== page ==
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New Article: “The Nexus of Climate Change, State Fragility and Migration”

Reuters/Rodi Said

Reuters/Rodi Said

Imperial College London’s Angle Journal recently published an article by Center for Climate and Security Co-directors Caitlin Werrell and Francesco Femia titled “The Nexus of Climate Change, State Fragility and Migration.” Here is an excerpt from the introduction:

The greatest migration since World War II is under way. Refugees are flowing in record numbers from Syria to both surrounding countries, and Europe. It is a humanitarian crisis of the highest order.

The proximate cause of this migration – the most immediate reason for it – is the long and brutal conflict in Syria. But a humanitarian crisis of such a historic and horrific scale necessitates the asking (and answering) of broader questions concerning a range of potential underlying contributors and causes. Here we examine the role of climate change with regard to state fragility and migration, and propose three guiding principals for governments to follow when faced with complex and uncertain climate-related threats.

Click here for the full piece.

Photos and Videos: The U.S. Asia-Pacific Rebalance, National Security and Climate Change

Ellen Laipson, Sherri Goodman, Samuel Locklear, Eric Schwartz - "Schuyler Null/Wilson Center."

Ellen Laipson, Hon. Sherri Goodman, Admiral (ret) Samuel Locklear III, Eric Schwartz – “Schuyler Null/Wilson Center.”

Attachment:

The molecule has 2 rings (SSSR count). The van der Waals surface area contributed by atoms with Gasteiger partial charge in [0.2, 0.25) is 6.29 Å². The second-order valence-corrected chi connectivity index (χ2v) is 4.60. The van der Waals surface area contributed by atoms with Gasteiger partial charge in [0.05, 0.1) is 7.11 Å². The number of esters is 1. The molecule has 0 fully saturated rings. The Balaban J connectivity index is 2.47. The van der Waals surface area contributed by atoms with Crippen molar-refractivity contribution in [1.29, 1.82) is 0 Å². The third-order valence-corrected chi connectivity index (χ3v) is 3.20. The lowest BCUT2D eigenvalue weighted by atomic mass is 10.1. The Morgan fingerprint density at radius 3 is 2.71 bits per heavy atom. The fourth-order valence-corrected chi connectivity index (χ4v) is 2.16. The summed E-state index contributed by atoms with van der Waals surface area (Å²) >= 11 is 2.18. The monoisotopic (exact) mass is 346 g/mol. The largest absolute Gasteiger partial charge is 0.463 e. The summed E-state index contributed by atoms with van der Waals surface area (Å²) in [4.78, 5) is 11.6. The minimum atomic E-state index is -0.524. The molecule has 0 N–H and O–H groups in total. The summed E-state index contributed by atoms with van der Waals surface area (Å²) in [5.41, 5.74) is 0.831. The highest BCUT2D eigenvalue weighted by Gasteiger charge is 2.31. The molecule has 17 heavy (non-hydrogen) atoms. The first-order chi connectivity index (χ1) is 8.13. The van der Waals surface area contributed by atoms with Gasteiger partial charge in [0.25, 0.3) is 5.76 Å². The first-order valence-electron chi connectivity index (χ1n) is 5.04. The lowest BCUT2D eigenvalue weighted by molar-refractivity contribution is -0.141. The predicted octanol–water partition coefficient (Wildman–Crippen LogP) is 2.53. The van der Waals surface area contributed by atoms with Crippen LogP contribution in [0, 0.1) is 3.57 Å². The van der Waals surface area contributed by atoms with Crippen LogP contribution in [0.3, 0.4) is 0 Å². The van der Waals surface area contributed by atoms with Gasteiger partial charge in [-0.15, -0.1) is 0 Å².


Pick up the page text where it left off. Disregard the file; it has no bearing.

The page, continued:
On November 17, the Center for Climate and Security released its new report, “The U.S. Asia- Pacific Rebalance, National Security and Climate Change,” in partnership with the Center for New American Security, the University of Oxford and the Carnegie Mellon University Civil and Environmental Engineering Program.

The release was accompanied by a thought-provoking panel discussion between senior leaders in the national security, defense and diplomatic communities, including Admiral Samuel Locklear III, USN (Ret.), Former Commander of U.S. Pacific Command; Sherri Goodman, President and Chief Executive Officer of the Consortium for Ocean Leadership; Former Deputy Under Secretary of Defense (Environmental Security); Eric Schwartz, Dean, Hubert H. Humphrey School of Public Affairs, University of Minnesota; Former Assistant Secretary of State for Population, Refugees, and Migration; and Ellen Laipson, Distinguished Fellow and President Emeritus, Henry L. Stimson Center; Former Vice Chair of the National Intelligence Council; (more…)

On Syrian Refugees and Climate Change: The Risks of Oversimplifying and Underestimating the Connection

Syrian refugee camp on theTurkish border for displaced people of the Syrian civil war. Photo by Henry Ridgwell.

Syrian refugee camp on the Turkish border, 2012. Photo by Henry Ridgwell.

It unfortunately took the heart-wrenching image of a dead Syrian child on a Turkish seashore to fully alert the international community to an unfolding disaster: the greatest refugee crisis since World War II. As the crisis ensues, many in the public eye have been asking the question: What is behind this extraordinary exodus? Essentially, what is the proximate cause? The answer to that question is straightforward. A brutal civil war in Syria has left many people with little choice but to flee. Some commentators are asking another question, however, that seeks to illuminate “ultimate” causes of an unstable Syria, and the current crisis. Namely: What were the conditions that led Syria to collapse, and how can we prevent these crises in the future? And in that context, does climate change have anything to do with it? The answer to that is complex, of course. (more…)

Register for Global Climate Security Webinar #1: August 25